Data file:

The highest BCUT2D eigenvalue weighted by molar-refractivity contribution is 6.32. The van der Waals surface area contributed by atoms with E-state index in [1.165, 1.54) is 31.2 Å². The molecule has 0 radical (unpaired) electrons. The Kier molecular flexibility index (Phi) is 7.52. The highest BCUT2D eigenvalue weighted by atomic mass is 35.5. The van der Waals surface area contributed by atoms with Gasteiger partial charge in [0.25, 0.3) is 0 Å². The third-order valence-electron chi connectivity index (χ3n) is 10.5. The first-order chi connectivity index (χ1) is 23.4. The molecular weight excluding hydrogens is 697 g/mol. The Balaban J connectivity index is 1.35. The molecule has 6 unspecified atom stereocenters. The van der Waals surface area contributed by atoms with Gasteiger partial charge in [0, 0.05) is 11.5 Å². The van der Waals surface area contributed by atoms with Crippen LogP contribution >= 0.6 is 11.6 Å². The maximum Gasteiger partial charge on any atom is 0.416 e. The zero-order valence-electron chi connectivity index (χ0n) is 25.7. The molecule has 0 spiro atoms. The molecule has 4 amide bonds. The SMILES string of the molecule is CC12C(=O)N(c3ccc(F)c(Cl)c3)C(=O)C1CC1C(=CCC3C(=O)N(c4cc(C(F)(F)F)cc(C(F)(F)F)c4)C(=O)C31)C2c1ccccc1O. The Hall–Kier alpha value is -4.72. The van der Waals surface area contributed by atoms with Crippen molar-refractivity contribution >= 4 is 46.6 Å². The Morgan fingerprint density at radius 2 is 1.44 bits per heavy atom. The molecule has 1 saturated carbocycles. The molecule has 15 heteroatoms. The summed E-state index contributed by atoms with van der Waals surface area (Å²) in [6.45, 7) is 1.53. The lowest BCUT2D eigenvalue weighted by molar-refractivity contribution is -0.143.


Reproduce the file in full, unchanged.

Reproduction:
The highest BCUT2D eigenvalue weighted by molar-refractivity contribution is 6.32. The van der Waals surface area contributed by atoms with E-state index in [1.165, 1.54) is 31.2 Å². The molecule has 0 radical (unpaired) electrons. The Kier molecular flexibility index (Phi) is 7.52. The highest BCUT2D eigenvalue weighted by atomic mass is 35.5. The van der Waals surface area contributed by atoms with Gasteiger partial charge in [0.25, 0.3) is 0 Å². The third-order valence-electron chi connectivity index (χ3n) is 10.5. The first-order chi connectivity index (χ1) is 23.4. The molecular weight excluding hydrogens is 697 g/mol. The Balaban J connectivity index is 1.35. The molecule has 6 unspecified atom stereocenters. The van der Waals surface area contributed by atoms with Gasteiger partial charge in [0, 0.05) is 11.5 Å². The van der Waals surface area contributed by atoms with Crippen LogP contribution >= 0.6 is 11.6 Å². The maximum Gasteiger partial charge on any atom is 0.416 e. The zero-order valence-electron chi connectivity index (χ0n) is 25.7. The molecule has 0 spiro atoms. The molecule has 4 amide bonds. The SMILES string of the molecule is CC12C(=O)N(c3ccc(F)c(Cl)c3)C(=O)C1CC1C(=CCC3C(=O)N(c4cc(C(F)(F)F)cc(C(F)(F)F)c4)C(=O)C31)C2c1ccccc1O. The Hall–Kier alpha value is -4.72. The van der Waals surface area contributed by atoms with Crippen molar-refractivity contribution >= 4 is 46.6 Å². The Morgan fingerprint density at radius 2 is 1.44 bits per heavy atom. The molecule has 1 saturated carbocycles. The molecule has 15 heteroatoms. The summed E-state index contributed by atoms with van der Waals surface area (Å²) in [6.45, 7) is 1.53. The lowest BCUT2D eigenvalue weighted by molar-refractivity contribution is -0.143.